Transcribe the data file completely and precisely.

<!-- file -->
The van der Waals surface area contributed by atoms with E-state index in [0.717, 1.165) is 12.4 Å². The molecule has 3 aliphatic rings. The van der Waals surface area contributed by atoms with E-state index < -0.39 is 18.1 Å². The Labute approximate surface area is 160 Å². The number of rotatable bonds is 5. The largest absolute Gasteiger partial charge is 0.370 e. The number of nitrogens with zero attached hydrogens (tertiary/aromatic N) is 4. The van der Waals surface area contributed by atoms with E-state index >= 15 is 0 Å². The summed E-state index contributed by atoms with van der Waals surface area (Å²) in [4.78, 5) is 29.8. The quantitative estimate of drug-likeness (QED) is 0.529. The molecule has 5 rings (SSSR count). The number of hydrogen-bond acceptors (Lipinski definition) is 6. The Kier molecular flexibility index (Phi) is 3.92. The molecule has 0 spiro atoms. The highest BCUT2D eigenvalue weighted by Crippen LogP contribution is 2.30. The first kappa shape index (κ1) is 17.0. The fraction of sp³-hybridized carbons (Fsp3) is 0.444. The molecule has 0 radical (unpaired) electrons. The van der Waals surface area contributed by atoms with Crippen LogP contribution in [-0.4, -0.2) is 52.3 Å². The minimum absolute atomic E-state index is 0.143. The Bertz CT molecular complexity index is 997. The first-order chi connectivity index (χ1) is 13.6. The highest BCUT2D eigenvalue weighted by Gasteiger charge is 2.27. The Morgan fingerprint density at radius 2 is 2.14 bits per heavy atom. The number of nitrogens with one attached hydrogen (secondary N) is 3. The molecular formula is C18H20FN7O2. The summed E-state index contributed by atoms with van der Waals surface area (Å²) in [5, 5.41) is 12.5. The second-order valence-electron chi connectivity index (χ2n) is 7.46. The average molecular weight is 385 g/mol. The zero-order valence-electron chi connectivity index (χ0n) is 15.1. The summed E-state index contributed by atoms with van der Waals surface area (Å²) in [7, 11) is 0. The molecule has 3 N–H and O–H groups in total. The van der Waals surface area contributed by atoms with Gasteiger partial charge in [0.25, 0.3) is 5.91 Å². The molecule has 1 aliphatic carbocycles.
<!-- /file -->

The van der Waals surface area contributed by atoms with E-state index in [0.717, 1.165) is 12.4 Å². The molecule has 3 aliphatic rings. The van der Waals surface area contributed by atoms with E-state index < -0.39 is 18.1 Å². The Labute approximate surface area is 160 Å². The number of rotatable bonds is 5. The largest absolute Gasteiger partial charge is 0.370 e. The number of nitrogens with zero attached hydrogens (tertiary/aromatic N) is 4. The van der Waals surface area contributed by atoms with E-state index >= 15 is 0 Å². The summed E-state index contributed by atoms with van der Waals surface area (Å²) in [4.78, 5) is 29.8. The quantitative estimate of drug-likeness (QED) is 0.529. The molecule has 5 rings (SSSR count). The number of hydrogen-bond acceptors (Lipinski definition) is 6. The Kier molecular flexibility index (Phi) is 3.92. The molecule has 0 spiro atoms. The highest BCUT2D eigenvalue weighted by Crippen LogP contribution is 2.30. The first kappa shape index (κ1) is 17.0. The fraction of sp³-hybridized carbons (Fsp3) is 0.444. The molecule has 0 radical (unpaired) electrons. The van der Waals surface area contributed by atoms with Crippen LogP contribution in [-0.4, -0.2) is 52.3 Å². The minimum absolute atomic E-state index is 0.143. The Bertz CT molecular complexity index is 997. The first-order chi connectivity index (χ1) is 13.6. The highest BCUT2D eigenvalue weighted by Gasteiger charge is 2.27. The Morgan fingerprint density at radius 2 is 2.14 bits per heavy atom. The number of nitrogens with one attached hydrogen (secondary N) is 3. The molecular formula is C18H20FN7O2. The summed E-state index contributed by atoms with van der Waals surface area (Å²) in [5, 5.41) is 12.5. The second-order valence-electron chi connectivity index (χ2n) is 7.46. The average molecular weight is 385 g/mol. The zero-order valence-electron chi connectivity index (χ0n) is 15.1. The summed E-state index contributed by atoms with van der Waals surface area (Å²) in [7, 11) is 0. The molecule has 3 N–H and O–H groups in total. The van der Waals surface area contributed by atoms with Gasteiger partial charge in [0.25, 0.3) is 5.91 Å². The molecule has 1 aliphatic carbocycles.